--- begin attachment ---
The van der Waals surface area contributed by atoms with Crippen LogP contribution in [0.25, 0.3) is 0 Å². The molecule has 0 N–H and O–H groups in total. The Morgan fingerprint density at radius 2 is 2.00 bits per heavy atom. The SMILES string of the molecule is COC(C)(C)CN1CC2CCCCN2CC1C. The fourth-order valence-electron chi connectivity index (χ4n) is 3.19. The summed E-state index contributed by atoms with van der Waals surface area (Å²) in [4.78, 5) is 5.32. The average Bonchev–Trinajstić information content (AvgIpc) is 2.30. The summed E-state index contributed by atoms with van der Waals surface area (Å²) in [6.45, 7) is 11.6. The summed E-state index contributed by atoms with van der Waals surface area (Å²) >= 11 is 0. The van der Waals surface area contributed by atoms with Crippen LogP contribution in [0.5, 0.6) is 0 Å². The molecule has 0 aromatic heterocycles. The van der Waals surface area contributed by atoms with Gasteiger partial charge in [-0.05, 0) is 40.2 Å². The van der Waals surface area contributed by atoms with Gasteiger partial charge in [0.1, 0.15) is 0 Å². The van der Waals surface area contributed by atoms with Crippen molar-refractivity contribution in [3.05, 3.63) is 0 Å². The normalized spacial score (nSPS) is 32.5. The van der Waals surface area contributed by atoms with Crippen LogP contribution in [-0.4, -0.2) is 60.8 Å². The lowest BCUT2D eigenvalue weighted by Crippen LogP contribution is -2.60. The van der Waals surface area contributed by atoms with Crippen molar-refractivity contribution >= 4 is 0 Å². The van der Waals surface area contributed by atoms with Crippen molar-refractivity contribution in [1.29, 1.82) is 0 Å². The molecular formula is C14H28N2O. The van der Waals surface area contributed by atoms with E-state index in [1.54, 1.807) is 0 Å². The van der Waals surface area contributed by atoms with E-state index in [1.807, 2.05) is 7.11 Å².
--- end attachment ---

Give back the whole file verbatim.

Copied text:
The van der Waals surface area contributed by atoms with Crippen LogP contribution in [0.25, 0.3) is 0 Å². The molecule has 0 N–H and O–H groups in total. The Morgan fingerprint density at radius 2 is 2.00 bits per heavy atom. The SMILES string of the molecule is COC(C)(C)CN1CC2CCCCN2CC1C. The fourth-order valence-electron chi connectivity index (χ4n) is 3.19. The summed E-state index contributed by atoms with van der Waals surface area (Å²) in [4.78, 5) is 5.32. The average Bonchev–Trinajstić information content (AvgIpc) is 2.30. The summed E-state index contributed by atoms with van der Waals surface area (Å²) in [6.45, 7) is 11.6. The summed E-state index contributed by atoms with van der Waals surface area (Å²) >= 11 is 0. The van der Waals surface area contributed by atoms with Crippen LogP contribution in [0.5, 0.6) is 0 Å². The molecule has 0 aromatic heterocycles. The van der Waals surface area contributed by atoms with Gasteiger partial charge in [-0.05, 0) is 40.2 Å². The van der Waals surface area contributed by atoms with Gasteiger partial charge in [0.1, 0.15) is 0 Å². The van der Waals surface area contributed by atoms with Crippen molar-refractivity contribution in [3.05, 3.63) is 0 Å². The normalized spacial score (nSPS) is 32.5. The van der Waals surface area contributed by atoms with Crippen LogP contribution in [-0.4, -0.2) is 60.8 Å². The lowest BCUT2D eigenvalue weighted by Crippen LogP contribution is -2.60. The van der Waals surface area contributed by atoms with Crippen molar-refractivity contribution >= 4 is 0 Å². The van der Waals surface area contributed by atoms with Crippen molar-refractivity contribution in [1.29, 1.82) is 0 Å². The molecular formula is C14H28N2O. The van der Waals surface area contributed by atoms with E-state index in [1.54, 1.807) is 0 Å². The van der Waals surface area contributed by atoms with E-state index in [1.807, 2.05) is 7.11 Å².